Ivory Coast President Alassane Ouattara has won a third term in office but his position remains fragile amid spiralling street violence in which more than 30 people have died.
Ouattara secured 94.3% of votes despite earlier this year assuring the electorate he would not be seeking a third term.
At stake is Ivory Coast’s survival as an oasis of political stability after recovering from a protracted civil war, with Ouattara, a former deputy managing director of the International Monetary Fund, having steadily rebuilt the country’s reputation for good governance.
Ivory Coast has offered a haven for upstream and downstream oil and gas investors as well as infrastructure development, but the Geneva-based United Nations Human Rights last weekend warned that inter-ethnic strife, if not reined back, may spill across borders.
The 31 October election attracted a 54% turnout, despite a boycott by opposition parties, and results have yet to be validated by the Constitutional Council, according to Electoral Commission chair Ibrahime Kuibiert-Coulibaly.
The Carter Center, a US watchdog that monitors the credibility of polling, noted that “the electoral process excluded a large number of Ivorian political forces and was boycotted by part of the population in a volatile security environment.”
Weah weighs in
Amid fears that violence might spread — as in the 2010 elections that claimed 3000 lives — neighbouring countries have called for calm, with Liberian President George Weah issuing a press release insisting that his country had not sought to interfere.
“Lessons from our recent history has taught us enough that no country in the Mano River Basin is safe when another is engulfed with conflict,” according to the Liberian presidency.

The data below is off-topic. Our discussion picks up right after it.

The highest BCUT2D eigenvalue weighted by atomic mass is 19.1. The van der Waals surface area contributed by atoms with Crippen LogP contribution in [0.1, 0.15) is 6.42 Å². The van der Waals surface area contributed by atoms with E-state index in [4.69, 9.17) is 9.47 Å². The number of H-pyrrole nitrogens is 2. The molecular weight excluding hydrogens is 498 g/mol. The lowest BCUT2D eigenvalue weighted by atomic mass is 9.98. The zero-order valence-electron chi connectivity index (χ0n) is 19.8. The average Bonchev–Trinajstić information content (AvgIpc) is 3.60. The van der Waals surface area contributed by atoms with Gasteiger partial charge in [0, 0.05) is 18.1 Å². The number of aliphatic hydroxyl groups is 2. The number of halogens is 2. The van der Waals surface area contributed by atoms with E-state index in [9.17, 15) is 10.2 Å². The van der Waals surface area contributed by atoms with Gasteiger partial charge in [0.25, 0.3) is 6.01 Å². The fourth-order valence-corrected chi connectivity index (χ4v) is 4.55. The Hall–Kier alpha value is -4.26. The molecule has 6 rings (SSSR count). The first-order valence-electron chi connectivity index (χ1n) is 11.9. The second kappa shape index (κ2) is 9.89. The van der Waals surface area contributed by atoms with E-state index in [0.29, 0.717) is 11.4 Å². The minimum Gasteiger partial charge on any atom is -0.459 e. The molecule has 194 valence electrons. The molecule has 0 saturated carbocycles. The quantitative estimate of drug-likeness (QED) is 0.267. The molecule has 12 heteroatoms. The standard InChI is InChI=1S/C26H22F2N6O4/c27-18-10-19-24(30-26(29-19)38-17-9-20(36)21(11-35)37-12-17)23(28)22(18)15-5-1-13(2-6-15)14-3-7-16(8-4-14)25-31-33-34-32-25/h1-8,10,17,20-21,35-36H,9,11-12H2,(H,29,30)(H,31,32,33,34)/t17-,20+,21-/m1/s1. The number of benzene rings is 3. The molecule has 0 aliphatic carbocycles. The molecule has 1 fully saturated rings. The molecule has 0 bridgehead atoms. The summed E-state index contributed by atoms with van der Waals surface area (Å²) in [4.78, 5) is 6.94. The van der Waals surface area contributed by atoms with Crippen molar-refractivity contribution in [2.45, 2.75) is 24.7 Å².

Comprising Ivory Coast, Liberia, Sierra Leone and Guinea, the Mano River Union is a regional group, reflecting a customs and economic accord, but all have had to navigate varying degrees of civil unrest over past three decades.
Mano River members have struggled to attract major and mid-tier players to participate in their respective offshore licensing exercises — including Ivory Coast, which currently produces some 38,000 barrels per day of oil and 213 million cubic feet per day of gas from four offshore licences.
Total this year farmed out 45% of shallow-water blocks CI 705 & 706 to Qatar Petroleum ahead of a three-year drilling programme, while state owned Petroci has for months been marketing 13 blocks under the country’s recently reformed Petroleum Code.
Locally incorporated Foxtrot International earlier awarded a three-well offshore drilling contract to Malaysia’s Sapura Drilling for the Marlin gas field, but there has been very little activity overall this year offshore Ivory Coast.
It is understood that French President Emmanuel Macron this week pressured Ouattara to adopt some form of power-sharing transitional government with opposition leaders to avoid escalating street protests and preserve social and economic stability.